"Do-Gooder Derogation" and why Omnivores Lash out Against Meat-Minimalists
I finally got around to listening to Mike's two "Talking to Vegans" podcasts earlier this week (sorry it took so long, Mike). There were a lot of comments that I agreed with and a lot of comments that made me think my eyes were going to roll all the way out of my head.
One particular exchange about the harassment that vegetarians and vegans receive made me remember a journal article I had come across a few years ago. This article discussed something I'm certain every meat-minimalist has come across without even knowing: 'do-gooder derogation'.
How I understand 'do-gooder derogation' is that it is a phenomenon wherein individuals who don't consider an ethical or moral dimension of a decision react negatively to individuals who do consider that type of dimension. This obviously has big implications for meat-minimalists as there are tons of reasons an individual may choose to eat less meat or refrain from it altogether, but many have an ethical or moral root. Moreover, of these reasons for meat-minimalism not all are given the same respect by mainstream eaters and omnivores. Some reasons elicit harsh reactions and even debate, while other reasons are tolerated and accepted quite readily.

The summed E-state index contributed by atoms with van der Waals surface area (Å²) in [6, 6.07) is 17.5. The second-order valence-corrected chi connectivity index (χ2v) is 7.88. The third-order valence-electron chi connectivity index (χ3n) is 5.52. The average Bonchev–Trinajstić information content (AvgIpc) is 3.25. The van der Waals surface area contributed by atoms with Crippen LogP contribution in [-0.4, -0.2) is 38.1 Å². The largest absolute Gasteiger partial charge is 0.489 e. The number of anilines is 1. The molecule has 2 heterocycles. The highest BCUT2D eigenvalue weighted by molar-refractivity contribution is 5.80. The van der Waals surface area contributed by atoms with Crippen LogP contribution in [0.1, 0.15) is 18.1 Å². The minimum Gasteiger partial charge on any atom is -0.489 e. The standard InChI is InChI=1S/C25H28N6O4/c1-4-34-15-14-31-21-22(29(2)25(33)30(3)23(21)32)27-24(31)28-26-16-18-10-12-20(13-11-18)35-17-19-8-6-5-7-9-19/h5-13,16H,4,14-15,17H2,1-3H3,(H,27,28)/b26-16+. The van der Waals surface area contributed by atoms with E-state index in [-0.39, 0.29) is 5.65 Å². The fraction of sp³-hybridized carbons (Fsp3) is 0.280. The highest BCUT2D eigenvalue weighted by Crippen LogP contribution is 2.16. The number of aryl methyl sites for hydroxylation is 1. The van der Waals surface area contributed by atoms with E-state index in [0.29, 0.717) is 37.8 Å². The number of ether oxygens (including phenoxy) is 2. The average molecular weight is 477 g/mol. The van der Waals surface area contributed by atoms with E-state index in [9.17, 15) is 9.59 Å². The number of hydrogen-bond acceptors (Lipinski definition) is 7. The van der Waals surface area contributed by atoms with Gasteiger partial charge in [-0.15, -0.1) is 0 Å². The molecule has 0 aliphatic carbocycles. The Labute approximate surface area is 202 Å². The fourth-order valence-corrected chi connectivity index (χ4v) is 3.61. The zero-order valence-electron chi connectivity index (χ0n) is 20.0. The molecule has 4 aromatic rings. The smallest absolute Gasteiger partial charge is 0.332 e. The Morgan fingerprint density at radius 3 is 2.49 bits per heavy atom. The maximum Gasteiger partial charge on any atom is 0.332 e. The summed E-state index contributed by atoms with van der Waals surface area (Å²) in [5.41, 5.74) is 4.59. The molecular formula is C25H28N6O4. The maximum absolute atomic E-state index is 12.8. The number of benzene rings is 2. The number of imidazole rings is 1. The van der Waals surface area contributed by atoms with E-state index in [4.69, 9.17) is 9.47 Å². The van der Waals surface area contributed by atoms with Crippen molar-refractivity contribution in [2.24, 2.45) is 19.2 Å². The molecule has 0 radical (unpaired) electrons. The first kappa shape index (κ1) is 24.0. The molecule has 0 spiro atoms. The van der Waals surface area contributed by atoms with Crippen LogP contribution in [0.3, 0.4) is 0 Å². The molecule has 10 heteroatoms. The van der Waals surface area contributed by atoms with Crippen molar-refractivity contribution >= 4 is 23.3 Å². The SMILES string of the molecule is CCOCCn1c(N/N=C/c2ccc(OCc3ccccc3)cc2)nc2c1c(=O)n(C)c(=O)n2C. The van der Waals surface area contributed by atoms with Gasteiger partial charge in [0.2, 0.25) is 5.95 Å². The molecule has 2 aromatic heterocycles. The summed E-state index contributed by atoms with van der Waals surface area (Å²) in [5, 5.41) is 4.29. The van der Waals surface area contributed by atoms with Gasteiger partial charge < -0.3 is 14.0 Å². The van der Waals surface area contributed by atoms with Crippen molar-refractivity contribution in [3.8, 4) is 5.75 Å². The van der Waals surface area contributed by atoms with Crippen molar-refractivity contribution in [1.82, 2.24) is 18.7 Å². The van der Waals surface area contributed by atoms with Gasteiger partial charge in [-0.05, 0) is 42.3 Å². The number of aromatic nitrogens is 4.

"...of these reasons for meat-minimalism, not all are given the same respect by mainstream eaters and omnivores."
When omnivores ask "why?" you don't eat meat, you're put on the spot and will have to make an uncomfortable decision on how you're going to respond. Do they actually want to know why you don't eat meat, or are they really just insecure about their own consumption? I've found that the most strategic move is to downplay the relative weight that moral dimensions have on your decision and to focus on the non-moral dimensions. I'll use my own experiences as an example of how this type of exchange can go.
When I became a vegetarian it was for two general reasons, health reasons and moral reasons. I was in my early twenties, experiencing chest tightness and high blood-pressure. No doubt from years of treating my body like a temple devoted to a god of revelry and cured meats. I believed that through eliminating my intake of meat, I would improve my cardiovascular health. Those were the health reasons for my choice. In addition to these, I also thought it was wrong to do harm unto animals. These were the moral reasons.
In my 5 or 6 years of being vegetarian, absolutely no one who asks me "why?" has batted an eye when I explain the health dimensions of my decision. No one. On the other hand, when I explain the moral dimensions of my decision, more often than not at least a little bit of air leaves the room. Then the very same people who put me on the spot tend to become defensive and in some cases lash out. Whether it's "animals don't feel pain", "would you eat an animal if you were starving in the woods", or my personal favourite of questioning my masculinity, I have heard the gauntlet of responses from mainstream eaters when I explain that my decision was in part morally motivated.